KWAME HOLMAN: Two years ago the stunning election of the first House Republican majority in four decades all but overshadowed the fact that Republicans also took majority control of the Senate after an eight-year absence. But that takeover was historic in its own right. The Senate's freshman class was comprised of 11 Republicans and no Democrats, the first all-Republican freshman class ever elected by popular vote. This year's Senate freshman class isn't quite as historic but it is distinctive. At 15 members it is the largest freshman class since 1980, and it expands by two the size of the Republican majority, a gain of some significance to Florida Republican Senator Connie Mack.
SEN. CONNIE MACK, (R) Florida: I don't know what it is. The psychology of going from 53-47 to 55-45 doesn't sound like it's much a change in numbers but there's something about it that we feel very good about.
KWAME HOLMAN: And according to Ron Elving, political editor of "Congressional Quarterly," this freshman class also is distinctive because of its definite ideological tilt.
RONALD ELVING, Congressional Quarterly: I think this is probably the most conservative freshman class that we've seen since 1980. And in some respects it might be even more conservative than the class that came in with Ronald Reagan's first landslide. And we had 14 Senators retire in this cycle. That's the most we've ever had retire in one cycle going back to the 19th century. And almost all the people--maybe two exceptions, three exceptions-- that are replacing those fourteen Senators, whether they're Republicans or Democrats, are more conservative than the person that they're replacing.
KWAME HOLMAN: Sen. Mack agrees.
SEN. CONNIE MACK: The overall message that I think came out of the election was frankly one for smaller government, balanced budgets, lower taxes, and candidates that generally were talking in that tone where the candidates said that, by and large, we're successful in this last election cycle.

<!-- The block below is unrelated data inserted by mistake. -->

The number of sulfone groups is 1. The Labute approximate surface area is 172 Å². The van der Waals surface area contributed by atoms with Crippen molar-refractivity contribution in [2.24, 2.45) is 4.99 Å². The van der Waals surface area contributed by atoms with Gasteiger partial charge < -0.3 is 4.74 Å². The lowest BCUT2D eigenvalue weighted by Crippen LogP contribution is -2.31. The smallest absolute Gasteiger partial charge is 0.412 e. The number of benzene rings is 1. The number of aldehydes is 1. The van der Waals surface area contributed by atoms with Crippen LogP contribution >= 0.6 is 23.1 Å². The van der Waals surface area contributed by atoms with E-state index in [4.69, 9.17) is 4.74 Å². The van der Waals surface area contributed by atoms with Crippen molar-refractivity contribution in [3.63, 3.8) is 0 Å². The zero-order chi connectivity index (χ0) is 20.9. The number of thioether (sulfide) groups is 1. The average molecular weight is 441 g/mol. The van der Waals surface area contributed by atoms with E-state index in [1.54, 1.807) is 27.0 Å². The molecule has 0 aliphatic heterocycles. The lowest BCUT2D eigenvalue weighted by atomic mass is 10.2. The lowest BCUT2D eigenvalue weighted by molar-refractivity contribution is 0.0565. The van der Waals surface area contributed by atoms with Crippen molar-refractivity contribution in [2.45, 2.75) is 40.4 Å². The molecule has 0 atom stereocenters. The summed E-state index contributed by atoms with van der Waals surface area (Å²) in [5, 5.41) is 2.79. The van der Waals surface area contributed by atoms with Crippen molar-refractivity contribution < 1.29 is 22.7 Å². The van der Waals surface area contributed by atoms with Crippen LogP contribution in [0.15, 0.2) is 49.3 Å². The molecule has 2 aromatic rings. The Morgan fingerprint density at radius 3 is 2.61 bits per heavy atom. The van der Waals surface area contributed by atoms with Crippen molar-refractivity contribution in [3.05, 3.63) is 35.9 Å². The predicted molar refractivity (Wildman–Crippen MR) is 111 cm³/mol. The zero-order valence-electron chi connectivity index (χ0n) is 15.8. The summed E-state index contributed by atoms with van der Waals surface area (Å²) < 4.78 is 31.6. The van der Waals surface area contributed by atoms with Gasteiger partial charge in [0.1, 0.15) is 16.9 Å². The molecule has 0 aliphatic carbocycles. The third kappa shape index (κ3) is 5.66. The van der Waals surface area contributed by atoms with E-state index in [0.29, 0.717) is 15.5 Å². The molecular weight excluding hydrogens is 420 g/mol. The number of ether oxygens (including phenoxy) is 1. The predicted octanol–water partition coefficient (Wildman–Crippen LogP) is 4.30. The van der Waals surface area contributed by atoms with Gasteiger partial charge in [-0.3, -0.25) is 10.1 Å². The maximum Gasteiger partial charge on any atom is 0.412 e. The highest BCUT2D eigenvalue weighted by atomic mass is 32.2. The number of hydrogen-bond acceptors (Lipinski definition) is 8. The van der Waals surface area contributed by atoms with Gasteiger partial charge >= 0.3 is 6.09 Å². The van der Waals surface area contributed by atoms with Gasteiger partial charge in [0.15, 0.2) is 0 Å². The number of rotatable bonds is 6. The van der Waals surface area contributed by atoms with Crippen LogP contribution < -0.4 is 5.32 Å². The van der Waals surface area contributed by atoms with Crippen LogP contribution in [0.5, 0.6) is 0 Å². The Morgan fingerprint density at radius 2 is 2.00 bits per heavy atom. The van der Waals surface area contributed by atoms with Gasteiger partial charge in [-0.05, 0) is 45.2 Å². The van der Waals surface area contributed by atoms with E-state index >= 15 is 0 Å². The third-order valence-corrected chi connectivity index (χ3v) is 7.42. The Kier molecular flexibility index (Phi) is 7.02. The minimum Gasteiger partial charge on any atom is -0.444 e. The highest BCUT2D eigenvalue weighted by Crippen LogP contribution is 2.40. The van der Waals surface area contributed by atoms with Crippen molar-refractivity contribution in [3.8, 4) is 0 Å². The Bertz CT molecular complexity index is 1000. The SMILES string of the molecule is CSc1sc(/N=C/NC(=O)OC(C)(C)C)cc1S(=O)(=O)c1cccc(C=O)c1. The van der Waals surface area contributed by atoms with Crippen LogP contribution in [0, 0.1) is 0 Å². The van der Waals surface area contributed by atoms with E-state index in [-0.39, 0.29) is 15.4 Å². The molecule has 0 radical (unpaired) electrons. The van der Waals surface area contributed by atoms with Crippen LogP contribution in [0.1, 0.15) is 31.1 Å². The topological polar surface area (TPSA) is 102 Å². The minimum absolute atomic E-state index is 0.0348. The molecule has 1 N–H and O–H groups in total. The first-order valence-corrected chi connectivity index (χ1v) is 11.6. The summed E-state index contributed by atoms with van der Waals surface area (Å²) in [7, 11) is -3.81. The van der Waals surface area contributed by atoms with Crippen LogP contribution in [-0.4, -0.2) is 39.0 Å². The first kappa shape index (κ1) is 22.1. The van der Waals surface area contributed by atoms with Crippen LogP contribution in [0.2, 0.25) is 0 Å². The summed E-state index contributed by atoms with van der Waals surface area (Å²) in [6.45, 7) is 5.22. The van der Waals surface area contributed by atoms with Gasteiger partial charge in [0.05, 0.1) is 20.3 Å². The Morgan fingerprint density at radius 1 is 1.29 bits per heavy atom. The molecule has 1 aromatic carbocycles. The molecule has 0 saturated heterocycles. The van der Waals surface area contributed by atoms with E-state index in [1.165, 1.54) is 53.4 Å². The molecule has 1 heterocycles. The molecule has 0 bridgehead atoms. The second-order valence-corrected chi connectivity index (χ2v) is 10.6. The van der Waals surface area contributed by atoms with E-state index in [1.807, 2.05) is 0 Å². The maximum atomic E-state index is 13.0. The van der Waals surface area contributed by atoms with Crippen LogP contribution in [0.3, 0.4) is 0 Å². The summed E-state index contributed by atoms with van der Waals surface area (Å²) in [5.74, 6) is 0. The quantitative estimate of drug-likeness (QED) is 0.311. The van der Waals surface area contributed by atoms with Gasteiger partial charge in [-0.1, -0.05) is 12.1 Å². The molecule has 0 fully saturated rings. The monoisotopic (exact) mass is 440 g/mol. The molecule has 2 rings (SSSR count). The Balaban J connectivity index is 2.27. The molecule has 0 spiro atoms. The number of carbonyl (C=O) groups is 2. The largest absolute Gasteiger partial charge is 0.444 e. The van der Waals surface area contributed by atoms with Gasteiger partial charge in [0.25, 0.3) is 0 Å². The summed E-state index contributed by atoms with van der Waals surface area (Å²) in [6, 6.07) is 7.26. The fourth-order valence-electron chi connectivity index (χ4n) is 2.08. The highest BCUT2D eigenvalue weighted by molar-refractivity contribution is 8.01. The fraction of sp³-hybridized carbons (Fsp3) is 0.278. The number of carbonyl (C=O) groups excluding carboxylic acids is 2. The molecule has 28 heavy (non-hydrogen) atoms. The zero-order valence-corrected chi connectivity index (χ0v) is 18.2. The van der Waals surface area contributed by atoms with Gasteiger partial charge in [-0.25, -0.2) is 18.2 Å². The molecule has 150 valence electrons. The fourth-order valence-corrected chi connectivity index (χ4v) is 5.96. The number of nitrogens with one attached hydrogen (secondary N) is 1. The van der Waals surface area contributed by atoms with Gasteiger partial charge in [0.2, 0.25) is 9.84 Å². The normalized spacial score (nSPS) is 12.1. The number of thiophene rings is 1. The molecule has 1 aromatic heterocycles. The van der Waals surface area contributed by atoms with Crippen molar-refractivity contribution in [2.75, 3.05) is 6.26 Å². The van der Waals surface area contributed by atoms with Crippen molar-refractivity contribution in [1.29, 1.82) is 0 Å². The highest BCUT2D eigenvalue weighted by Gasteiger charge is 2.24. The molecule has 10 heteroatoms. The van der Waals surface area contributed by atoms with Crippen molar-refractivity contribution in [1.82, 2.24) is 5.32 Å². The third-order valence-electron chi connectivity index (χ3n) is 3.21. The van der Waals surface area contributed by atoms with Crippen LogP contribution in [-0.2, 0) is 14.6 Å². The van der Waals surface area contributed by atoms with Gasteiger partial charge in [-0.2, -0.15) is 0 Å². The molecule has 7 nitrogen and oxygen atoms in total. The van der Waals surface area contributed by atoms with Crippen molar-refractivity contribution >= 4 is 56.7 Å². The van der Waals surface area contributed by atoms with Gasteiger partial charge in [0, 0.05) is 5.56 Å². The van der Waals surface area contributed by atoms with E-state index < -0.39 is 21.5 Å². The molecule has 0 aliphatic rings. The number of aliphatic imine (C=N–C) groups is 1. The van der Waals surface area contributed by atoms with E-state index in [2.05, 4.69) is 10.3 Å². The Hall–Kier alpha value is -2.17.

KWAME HOLMAN: But Sen. Bob Kerrey, Democrat from Nebraska, says more important than the ideology of the new freshman class is the legislative ability they'll be replacing.
SEN. BOB KERREY, (D) Nebraska: We lost 15 members in the United States Senate, actually 16, counting the one incumbent, but 15 who left the body. That's 15 percent of the organization, and hundreds of years of experience, Alan Simpson, Sam Nunn, Jim Exon, Nancy Kassebaum, and these are tremendous people with tremendous talent who left the body. You lose Bill Bradley and you lose Paul Simon and David Pryor, you're losing a lot of experience. So, you know, when the issue of China comes up, the issue of trade comes up, the issue of education and these things come up, we need people, whether they're ideologically right or ideologically left, that have the capacity to come to that floor and make reasoned judgments, reasoned arguments, and good decisions because the impact of our decisions are quite substantial, not just on the country but on the world.
KWAME HOLMAN: The incoming freshman class includes nine Republicans and six Democrats. Thirteen are men, two are women. All but one of the fifteen freshmen previously held elected or public office. Eight were members of the House in the last Congress.
SEN. BOB KERREY: Which I think is in some cases a real advantage. These guys know how to write laws. They're experienced in the body. They're apt to be able to come into the Senate and hit the ground running and add a great deal.